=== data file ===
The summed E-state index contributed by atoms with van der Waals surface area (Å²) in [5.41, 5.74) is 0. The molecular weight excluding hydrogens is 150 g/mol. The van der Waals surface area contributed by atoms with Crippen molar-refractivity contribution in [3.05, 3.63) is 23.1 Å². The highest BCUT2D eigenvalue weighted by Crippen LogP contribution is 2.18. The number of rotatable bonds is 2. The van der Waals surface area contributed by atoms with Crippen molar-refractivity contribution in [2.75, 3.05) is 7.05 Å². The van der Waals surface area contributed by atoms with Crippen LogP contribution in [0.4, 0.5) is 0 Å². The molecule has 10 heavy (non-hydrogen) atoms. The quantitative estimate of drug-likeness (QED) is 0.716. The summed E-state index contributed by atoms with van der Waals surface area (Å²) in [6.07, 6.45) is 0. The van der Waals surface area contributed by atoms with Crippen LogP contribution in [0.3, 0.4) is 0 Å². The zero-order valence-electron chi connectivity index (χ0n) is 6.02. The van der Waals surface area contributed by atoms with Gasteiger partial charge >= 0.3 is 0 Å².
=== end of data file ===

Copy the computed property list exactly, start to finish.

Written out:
The summed E-state index contributed by atoms with van der Waals surface area (Å²) in [5.41, 5.74) is 0. The molecular weight excluding hydrogens is 150 g/mol. The van der Waals surface area contributed by atoms with Crippen molar-refractivity contribution in [3.05, 3.63) is 23.1 Å². The highest BCUT2D eigenvalue weighted by Crippen LogP contribution is 2.18. The number of rotatable bonds is 2. The van der Waals surface area contributed by atoms with Crippen molar-refractivity contribution in [2.75, 3.05) is 7.05 Å². The van der Waals surface area contributed by atoms with Crippen LogP contribution in [0.4, 0.5) is 0 Å². The molecule has 10 heavy (non-hydrogen) atoms. The quantitative estimate of drug-likeness (QED) is 0.716. The summed E-state index contributed by atoms with van der Waals surface area (Å²) in [6.07, 6.45) is 0. The van der Waals surface area contributed by atoms with Crippen LogP contribution in [0.3, 0.4) is 0 Å². The zero-order valence-electron chi connectivity index (χ0n) is 6.02. The van der Waals surface area contributed by atoms with Gasteiger partial charge >= 0.3 is 0 Å².